If you want a chuckle, visit Canine Chronicles to see images of dogs dressed as companions of historical figures. (The one of Steve Job’s dog alone is worth the click.) The jaunty pug, pictured above, is Charlie Chaplin’s best friend.
The website is the brainchild of three sisters, who pooled their talents to retell historical moments through the viewpoints of dogs. The end result of their collaboration will be a book featuring photos of the gussied-up dogs in period costumes along with fictional tales of their contributions. You can also read more about the project at ABC News.
Fair warning: The two videos below are hard to watch, but worth it. I saw the first one on the website for Ardmore Animal Hospital, which is where we take Pablo. The staff at the hospital saved the life of a dog, badly injured and near death because he had been used as a bait dog. He’d been tied up so that dogs raised to fight could attack him. When the dogs were through, he was left to die. Amazingly he didn’t, although he required extensive surgery to repair his torn-apart face. Recuperating at the hospital, he met a family who fell in love with him and gave him a home.
Oogy (an affectionate derivative of “ugly”) went through so much suffering, yet what’s most remarkable about him is how loving he is.
Oogy on Oprah:
A book trailer for Oogy
If you want your own print, you can find one at TheLobsterPot on etsy.
Good work Missouri voters! Thanks to you Proposition B was approved. Under the measure commercial breeders are allowed no more than 50 dogs to breed. The dogs must have adequate living spaces and are required to be examined yearly by a vet. It’s hard to believe that the measure only narrowly passed.
In our home state of PA, once known as the puppy mill capital of the East, new laws, some of the toughest in the nation, have resulted in a steep drop of these animal factories. This year the state is down to 111 puppy mills. In 2009 there were 303. Let’s hope the same decline now takes place in Missouri!
Pablo would like to remind everyone to get out there and vote. And if you’re a Missouri voter, he’s asking you to vote yes on Proposition B and help put an end to animal cruelty in puppy mills. Would you want your mother living in a stacked cage with a wire floor?
First an update. The owners of the dog that attacked my sister had installed an electronic fence. However, the dog’s collar was broken. The owners knew this and continued to let the dog out. Not very smart people.
Researching dog attacks, I learned some interesting statistics. The following are from the ASPCA’s website.
- More than 70 percent of all dog bite cases involve unneutered male dogs.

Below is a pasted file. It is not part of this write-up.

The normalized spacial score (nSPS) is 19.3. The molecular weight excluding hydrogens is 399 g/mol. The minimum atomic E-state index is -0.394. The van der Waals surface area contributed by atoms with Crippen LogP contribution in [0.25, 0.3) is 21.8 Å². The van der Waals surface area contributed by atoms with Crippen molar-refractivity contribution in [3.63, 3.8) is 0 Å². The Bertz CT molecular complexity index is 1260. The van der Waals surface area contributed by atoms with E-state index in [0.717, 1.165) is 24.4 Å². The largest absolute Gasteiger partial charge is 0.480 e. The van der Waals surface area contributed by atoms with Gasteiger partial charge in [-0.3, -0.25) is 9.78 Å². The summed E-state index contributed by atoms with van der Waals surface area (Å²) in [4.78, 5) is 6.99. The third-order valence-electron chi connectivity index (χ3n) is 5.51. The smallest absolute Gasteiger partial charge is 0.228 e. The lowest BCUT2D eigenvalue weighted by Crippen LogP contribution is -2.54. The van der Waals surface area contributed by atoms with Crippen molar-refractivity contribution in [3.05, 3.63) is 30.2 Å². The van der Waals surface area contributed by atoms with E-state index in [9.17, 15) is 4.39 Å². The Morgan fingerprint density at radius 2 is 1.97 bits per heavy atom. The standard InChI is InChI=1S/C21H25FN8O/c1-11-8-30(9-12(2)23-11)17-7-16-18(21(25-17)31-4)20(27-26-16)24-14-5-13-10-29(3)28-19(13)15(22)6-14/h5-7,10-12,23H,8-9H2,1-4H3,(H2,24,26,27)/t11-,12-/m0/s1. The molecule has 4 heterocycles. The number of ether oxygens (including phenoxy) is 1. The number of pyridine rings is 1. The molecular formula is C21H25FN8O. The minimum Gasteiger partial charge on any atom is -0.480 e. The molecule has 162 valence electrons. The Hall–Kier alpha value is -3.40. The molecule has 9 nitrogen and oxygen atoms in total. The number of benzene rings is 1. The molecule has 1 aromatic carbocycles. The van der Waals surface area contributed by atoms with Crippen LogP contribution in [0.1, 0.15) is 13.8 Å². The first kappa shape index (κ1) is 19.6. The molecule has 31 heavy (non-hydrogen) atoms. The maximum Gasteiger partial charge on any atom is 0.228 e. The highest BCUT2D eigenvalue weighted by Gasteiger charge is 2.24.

- An unneutered male dog is 2.6 times more likely to bite than is a neutered dog.
- A chained or tethered dog is 2.8 times more likely to bite than a dog who is not chained or tethered.
- 97 percent of dogs involved in fatal dog attacks in 2006 were not spayed/neutered:
- 78 percent were maintained not as pets, but rather for guarding, image enhancement, fighting or breeding.
- 84 percent were maintained by reckless owners—these dogs were abused or neglected, not humanely controlled or contained, or allowed to interact with children unsupervised.
Now, what about breeds? That unleashes (sorry) a storm of controversy, not surprisingly, with owners of the more dangerous breeds (pit bulls and Rottweilers being the top offenders) upset to have their dogs singled out with breed-specific laws. Full disclosure, of my three sisters two own dogs. One has a pit bull terrier, the other a Rottweiler. Both animals are very sweet and gentle, although the pit bull does not play well with other dogs. Once my sister realized this, she kept her well away from other dogs.
Instead of going after specific breeds (with the dangers being that the troublesome dogs go into hiding while responsible owners of good dogs are unfairly punished ), I agree with the ASPCA’s position, which is to hold owners accountable to the actions of their dogs, whatever the breed. I say amen to that.
The NY Times had an interesting article this past Thursday. It was about how stray dogs have multiplied among the ruins in Pompeii, Italy. An adoption program was started last November, and so far 22 have found homes. The dogs are given ancient Roman names such as Sallustius, Diomedes, and Mulvia.
I can attest to the many strays at Pompeii. In July of 2006 I visited the site and was struck by the number of dogs wandering around the ancient streets. Some became the unofficial mascots of the archaeology students working there. If you look closely at a shot I took, you’ll see one of these dogs making itself at home among the students.
This past Wednesday, Sean Parnell, the Governor of Alaska, signed a bill into law making the malamute the state’s official dog. This started me thinking about other dogs of state. And being a pugophile, I wondered if a state had honored the pug. Seems not, although Delaware has an open bill proposing the pug as state pooch. It has stalled, though, as 4 years have passed with no further action taken. Come on, Delawarians, push for the pug.
Turns out only 11 states have a state dog. See the list below. Some are immediately obvious–Massachusett’s, Lousiana’s, Maryland’s. Others are a bit mystifying. Pennslyvania, my current state, has the Great Dane???? But it turns out that Danes were employed as hunting and working dogs during frontier times in Pennsylvania. And William Penn himself owned a Great Dane. Who knew?
Alaska: Alaskan Malamute (2010)
Louisiana: Louisiana Catahoula Leopard (1979)
Maryland: Chesapeake Bay Retriever (1964)
Massachusetts: Boston Terrier (1979)
New Hampshire: Chinook (2009)
North Carolina: Plott Hound (1989)
Pennsylvania: Great Dane (1965)
South Carolina: Boykin Spaniel (1985)
Texas: Blue Lacy (2005)
Virginia: American Foxhound (1966)
Wisconsin: American Water Spaniel (1985)